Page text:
Reliving 2020 On Bill Barr’s Cell Phone

WASHINGTON, DC - DECEMBER 3: U.S. Attorney General William Barr looks over notes during an event to present the Attorney Generals Award for Distinguished Service in Policing at the U.S. Department of Justice on Decem... WASHINGTON, DC - DECEMBER 3: U.S. Attorney General William Barr looks over notes during an event to present the Attorney Generals Award for Distinguished Service in Policing at the U.S. Department of Justice on December 3, 2019 in Washington, DC. Barr presented the Attorney Generals Award for Distinguished Service in Policing to 19 law enforcement officers for their efforts in criminal investigations, field operations and innovations in community policing. (Photo by Drew Angerer/Getty Images) MORE LESS
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August 25, 2021 5:10 p.m.

It was Sept. 12, 2019.

Congress was asking why the Trump administration appeared to be concealing a whistleblower complaint, as the White House lifted a mysterious block on $350 million in military aid to Ukraine.

And Attorney General Bill Barr, then-head of federal law enforcement in the Trump administration, was watching a Downton Abbey screening at the British Embassy.

Texts from Barr’s government-issued cell phone released Wednesday under the Freedom of Information Act show a person named Molly texting Barr that evening, saying that she had been asked to “relay a message.”

“At British embassy screening of Downton Abbey,” Barr, a former Time Warner executive, replied.

The Barr texts, covering a period from March 15, 2019 to September 14, 2020, offer a peek into the work of Trump’s attorney general, showing how he played a personal role in spinning media narratives with DOJ PR reps, monitored Trump’s tweets about the Department’s work, and kept a close watch during Black Lives Matter protests on what he saw as a devious national threat known as Antifa.

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Five months after the Downton Abbey screening, the Ukraine impeachment saga was drawing to an end. On Jan. 30, White House counsel Pat Cippollone defended Trump on the Senate trial’s tenth day.

“You are a STAR.” Barr texted Cippollone that night.

The Senate voted to acquit Trump, putting an end to an imbrogolio that was quickly overshadowed by the onset of the COVID-19 pandemic.

It was none other than Peter Navarro, the economics commentator and Trump adviser, who texted Barr a link on March 26 to a notice from HHS saying that the federal government would designate PPE as “scarce materials.”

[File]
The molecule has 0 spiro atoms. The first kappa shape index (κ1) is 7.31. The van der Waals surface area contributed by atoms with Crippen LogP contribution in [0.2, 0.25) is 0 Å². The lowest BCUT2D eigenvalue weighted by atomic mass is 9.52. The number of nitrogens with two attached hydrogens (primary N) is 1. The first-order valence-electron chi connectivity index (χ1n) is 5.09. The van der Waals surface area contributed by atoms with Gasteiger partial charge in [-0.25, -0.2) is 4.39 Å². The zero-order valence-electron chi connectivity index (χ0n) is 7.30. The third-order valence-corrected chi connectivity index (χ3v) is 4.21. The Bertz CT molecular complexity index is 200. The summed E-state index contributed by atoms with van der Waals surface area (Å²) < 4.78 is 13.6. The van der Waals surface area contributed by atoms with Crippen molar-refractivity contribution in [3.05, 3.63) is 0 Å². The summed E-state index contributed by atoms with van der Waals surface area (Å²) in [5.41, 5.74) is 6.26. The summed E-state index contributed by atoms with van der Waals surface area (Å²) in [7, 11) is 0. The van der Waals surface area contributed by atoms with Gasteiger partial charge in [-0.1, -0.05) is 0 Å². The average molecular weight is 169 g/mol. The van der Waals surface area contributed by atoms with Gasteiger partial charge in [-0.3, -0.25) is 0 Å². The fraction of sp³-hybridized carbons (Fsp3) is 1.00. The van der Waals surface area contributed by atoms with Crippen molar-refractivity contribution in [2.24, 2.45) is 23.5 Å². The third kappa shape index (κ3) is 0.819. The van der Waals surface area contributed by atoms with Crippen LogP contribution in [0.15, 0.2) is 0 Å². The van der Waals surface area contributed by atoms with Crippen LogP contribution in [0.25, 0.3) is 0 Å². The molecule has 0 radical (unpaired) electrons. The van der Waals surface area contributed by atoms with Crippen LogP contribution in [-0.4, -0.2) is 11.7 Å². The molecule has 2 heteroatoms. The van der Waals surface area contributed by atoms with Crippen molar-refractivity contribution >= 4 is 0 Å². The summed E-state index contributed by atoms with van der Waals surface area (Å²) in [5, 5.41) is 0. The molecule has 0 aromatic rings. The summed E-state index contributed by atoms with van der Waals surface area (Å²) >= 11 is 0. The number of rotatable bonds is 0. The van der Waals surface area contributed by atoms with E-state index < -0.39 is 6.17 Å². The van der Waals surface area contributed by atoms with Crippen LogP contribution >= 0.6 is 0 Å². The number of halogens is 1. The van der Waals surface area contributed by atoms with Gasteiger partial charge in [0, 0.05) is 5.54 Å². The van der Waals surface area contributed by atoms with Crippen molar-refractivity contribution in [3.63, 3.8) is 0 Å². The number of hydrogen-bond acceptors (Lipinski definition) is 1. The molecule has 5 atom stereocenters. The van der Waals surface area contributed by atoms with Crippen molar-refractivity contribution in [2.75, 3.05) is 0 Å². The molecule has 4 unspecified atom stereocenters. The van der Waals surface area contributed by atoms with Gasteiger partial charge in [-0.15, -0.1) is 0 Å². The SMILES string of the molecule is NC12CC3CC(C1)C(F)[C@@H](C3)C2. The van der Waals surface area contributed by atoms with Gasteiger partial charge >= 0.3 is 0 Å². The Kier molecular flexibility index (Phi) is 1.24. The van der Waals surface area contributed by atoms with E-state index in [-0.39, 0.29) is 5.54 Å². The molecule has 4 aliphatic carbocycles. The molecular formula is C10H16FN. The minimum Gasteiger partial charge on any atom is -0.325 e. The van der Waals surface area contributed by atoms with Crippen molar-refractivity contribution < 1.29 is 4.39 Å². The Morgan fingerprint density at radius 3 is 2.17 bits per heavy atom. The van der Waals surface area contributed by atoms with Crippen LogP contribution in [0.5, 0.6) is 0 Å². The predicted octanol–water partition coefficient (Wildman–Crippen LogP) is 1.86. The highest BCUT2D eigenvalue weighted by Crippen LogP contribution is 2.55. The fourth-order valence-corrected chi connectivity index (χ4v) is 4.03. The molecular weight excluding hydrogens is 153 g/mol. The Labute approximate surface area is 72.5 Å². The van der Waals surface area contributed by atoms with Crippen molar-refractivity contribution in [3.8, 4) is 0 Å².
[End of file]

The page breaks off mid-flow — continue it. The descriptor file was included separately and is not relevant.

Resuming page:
“Bill we have ignition,” Navarro wrote.

Barr, according to the records, did not reply. The next communication from Navarro came on August 20, when he wrote to Barr: “Bill please call ASAP. Navarro.”

It is not clear whether Barr replied.

Other Trumpworld denizens also communicated with Barr, the texts show.

On May 2, then-White House chief of staff Mark Meadows texted Barr about former Rep. Steve Stockman (R-TX), then serving out a 10 year money laundering and campaign finance sentence in federal prison that would later be curtailed by a pardon from Trump in December 2020.

“There are a number of people who think [Stockman] could be at risk because of COVID 19. I am not asking for any special treatment because of his congressional service but certainly no worse treatment either,” Meadows wrote. “Can you have someone look at it from a fairness.”

“Got it.” Barr replied.

That request doesn’t appear to have led to any change in whether the former rep was incarcerated — Stockman later survived a COVID-19 infection, and was reportedly denied release that summer, all before his pardon.

Later in 2020, Barr and Meadows traded links about Black Lives Matter protests.

That appears to have been a theme for Barr and his staff. In a June 6, 2020 text thread with his chief of staff Will Levi and spokeswoman Kerri Kupec, Levi remarked that “the city sent us a nice FU by placing portapotties next to DOJ.”

But for Barr, an arch-conservative who once reminisced to a New York Times magazine reporter about fighting off student protestors in 1968, the real menace of summer 2020 appears to not have been portapotties, but, rather, Antifa.

On May 30, Barr released a statement about the murder of George Floyd, saying that “violent radical elements” were hijacking protests over his death to instigate rioting.

“In many places, it appears the violence is planned, organized, and driven by anarchistic and far left extremists, using Antifa-like tactics, many of whom travel from out of state to promote the violence,” the statement reads.

On Barr’s cell phone, the attorney general and Kupec immediately got down to brass tacks: tracking the statements’ reaction in the press, on social media, and on Trump’s Twitter feed.

“Portions of your statement made into into all the general news stories on riots and Antifa, a collective 10k retweets (mine + DOJ) thus far, including Kayleigh retweeting, and on the cables,” Kupec texted Barr the next day. “I spent the afternoon with walking reporters through prosecution of terrorism under existing fed law and how it squares with the POTUS tweet. I also coordinated with the FBI and Kayleigh.”

Barr, ever dour, replied: “Hoping for more retweets.”

The texts as released go through September 2020. Read them here.

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